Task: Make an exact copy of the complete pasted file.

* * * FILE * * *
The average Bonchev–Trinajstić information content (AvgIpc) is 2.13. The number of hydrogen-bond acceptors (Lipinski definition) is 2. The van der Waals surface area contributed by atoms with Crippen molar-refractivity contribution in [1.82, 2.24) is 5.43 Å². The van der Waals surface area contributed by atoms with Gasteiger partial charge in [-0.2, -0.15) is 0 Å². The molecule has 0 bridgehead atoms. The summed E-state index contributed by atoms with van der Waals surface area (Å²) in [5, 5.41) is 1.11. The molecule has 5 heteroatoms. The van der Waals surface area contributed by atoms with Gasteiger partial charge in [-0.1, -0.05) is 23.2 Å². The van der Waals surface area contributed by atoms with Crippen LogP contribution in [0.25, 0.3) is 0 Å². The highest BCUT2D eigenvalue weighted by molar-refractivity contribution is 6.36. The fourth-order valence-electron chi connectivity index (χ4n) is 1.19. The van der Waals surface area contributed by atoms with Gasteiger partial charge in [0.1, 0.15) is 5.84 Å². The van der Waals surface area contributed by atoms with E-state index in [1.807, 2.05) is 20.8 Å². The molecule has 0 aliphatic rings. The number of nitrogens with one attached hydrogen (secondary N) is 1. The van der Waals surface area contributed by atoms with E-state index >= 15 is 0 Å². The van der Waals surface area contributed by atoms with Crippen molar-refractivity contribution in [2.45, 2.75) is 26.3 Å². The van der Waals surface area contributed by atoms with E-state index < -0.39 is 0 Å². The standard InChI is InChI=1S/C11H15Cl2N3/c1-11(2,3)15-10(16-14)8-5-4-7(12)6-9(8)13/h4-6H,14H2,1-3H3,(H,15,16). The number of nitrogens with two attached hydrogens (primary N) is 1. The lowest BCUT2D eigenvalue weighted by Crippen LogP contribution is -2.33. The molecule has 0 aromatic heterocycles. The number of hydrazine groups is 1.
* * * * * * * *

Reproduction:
The average Bonchev–Trinajstić information content (AvgIpc) is 2.13. The number of hydrogen-bond acceptors (Lipinski definition) is 2. The van der Waals surface area contributed by atoms with Crippen molar-refractivity contribution in [1.82, 2.24) is 5.43 Å². The van der Waals surface area contributed by atoms with Gasteiger partial charge in [-0.2, -0.15) is 0 Å². The molecule has 0 bridgehead atoms. The summed E-state index contributed by atoms with van der Waals surface area (Å²) in [5, 5.41) is 1.11. The molecule has 5 heteroatoms. The van der Waals surface area contributed by atoms with Gasteiger partial charge in [-0.1, -0.05) is 23.2 Å². The van der Waals surface area contributed by atoms with Crippen LogP contribution in [0.25, 0.3) is 0 Å². The highest BCUT2D eigenvalue weighted by molar-refractivity contribution is 6.36. The fourth-order valence-electron chi connectivity index (χ4n) is 1.19. The van der Waals surface area contributed by atoms with Gasteiger partial charge in [0.1, 0.15) is 5.84 Å². The van der Waals surface area contributed by atoms with E-state index in [1.807, 2.05) is 20.8 Å². The molecule has 0 aliphatic rings. The number of nitrogens with one attached hydrogen (secondary N) is 1. The van der Waals surface area contributed by atoms with E-state index >= 15 is 0 Å². The van der Waals surface area contributed by atoms with Crippen molar-refractivity contribution in [2.45, 2.75) is 26.3 Å². The van der Waals surface area contributed by atoms with E-state index < -0.39 is 0 Å². The standard InChI is InChI=1S/C11H15Cl2N3/c1-11(2,3)15-10(16-14)8-5-4-7(12)6-9(8)13/h4-6H,14H2,1-3H3,(H,15,16). The number of nitrogens with two attached hydrogens (primary N) is 1. The lowest BCUT2D eigenvalue weighted by Crippen LogP contribution is -2.33. The molecule has 0 aromatic heterocycles. The number of hydrazine groups is 1.